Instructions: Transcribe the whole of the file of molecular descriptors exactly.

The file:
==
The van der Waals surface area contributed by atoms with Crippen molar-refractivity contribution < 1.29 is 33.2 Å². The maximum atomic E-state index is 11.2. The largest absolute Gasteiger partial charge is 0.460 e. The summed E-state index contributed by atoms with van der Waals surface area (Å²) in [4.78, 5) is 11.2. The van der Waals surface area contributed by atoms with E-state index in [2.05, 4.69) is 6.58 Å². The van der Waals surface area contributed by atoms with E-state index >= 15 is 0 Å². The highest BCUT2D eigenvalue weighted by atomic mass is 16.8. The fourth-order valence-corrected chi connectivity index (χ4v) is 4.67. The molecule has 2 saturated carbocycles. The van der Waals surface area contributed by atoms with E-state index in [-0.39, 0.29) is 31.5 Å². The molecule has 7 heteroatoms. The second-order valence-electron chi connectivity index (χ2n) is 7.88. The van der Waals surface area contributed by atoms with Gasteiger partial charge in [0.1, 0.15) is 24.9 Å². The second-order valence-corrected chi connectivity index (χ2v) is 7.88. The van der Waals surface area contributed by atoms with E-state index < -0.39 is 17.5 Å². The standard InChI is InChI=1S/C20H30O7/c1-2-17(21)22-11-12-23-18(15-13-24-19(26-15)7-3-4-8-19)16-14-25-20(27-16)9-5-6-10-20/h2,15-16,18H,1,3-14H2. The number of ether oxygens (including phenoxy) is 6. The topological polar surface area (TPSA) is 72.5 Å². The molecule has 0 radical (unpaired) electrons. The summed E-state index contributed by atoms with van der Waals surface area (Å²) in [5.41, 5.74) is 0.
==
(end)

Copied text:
The van der Waals surface area contributed by atoms with Crippen molar-refractivity contribution < 1.29 is 33.2 Å². The maximum atomic E-state index is 11.2. The largest absolute Gasteiger partial charge is 0.460 e. The summed E-state index contributed by atoms with van der Waals surface area (Å²) in [4.78, 5) is 11.2. The van der Waals surface area contributed by atoms with E-state index in [2.05, 4.69) is 6.58 Å². The van der Waals surface area contributed by atoms with E-state index >= 15 is 0 Å². The highest BCUT2D eigenvalue weighted by atomic mass is 16.8. The fourth-order valence-corrected chi connectivity index (χ4v) is 4.67. The molecule has 2 saturated carbocycles. The van der Waals surface area contributed by atoms with E-state index in [-0.39, 0.29) is 31.5 Å². The molecule has 7 heteroatoms. The second-order valence-electron chi connectivity index (χ2n) is 7.88. The van der Waals surface area contributed by atoms with Gasteiger partial charge in [0.1, 0.15) is 24.9 Å². The second-order valence-corrected chi connectivity index (χ2v) is 7.88. The van der Waals surface area contributed by atoms with E-state index < -0.39 is 17.5 Å². The standard InChI is InChI=1S/C20H30O7/c1-2-17(21)22-11-12-23-18(15-13-24-19(26-15)7-3-4-8-19)16-14-25-20(27-16)9-5-6-10-20/h2,15-16,18H,1,3-14H2. The number of ether oxygens (including phenoxy) is 6. The topological polar surface area (TPSA) is 72.5 Å². The molecule has 0 radical (unpaired) electrons. The summed E-state index contributed by atoms with van der Waals surface area (Å²) in [5.41, 5.74) is 0.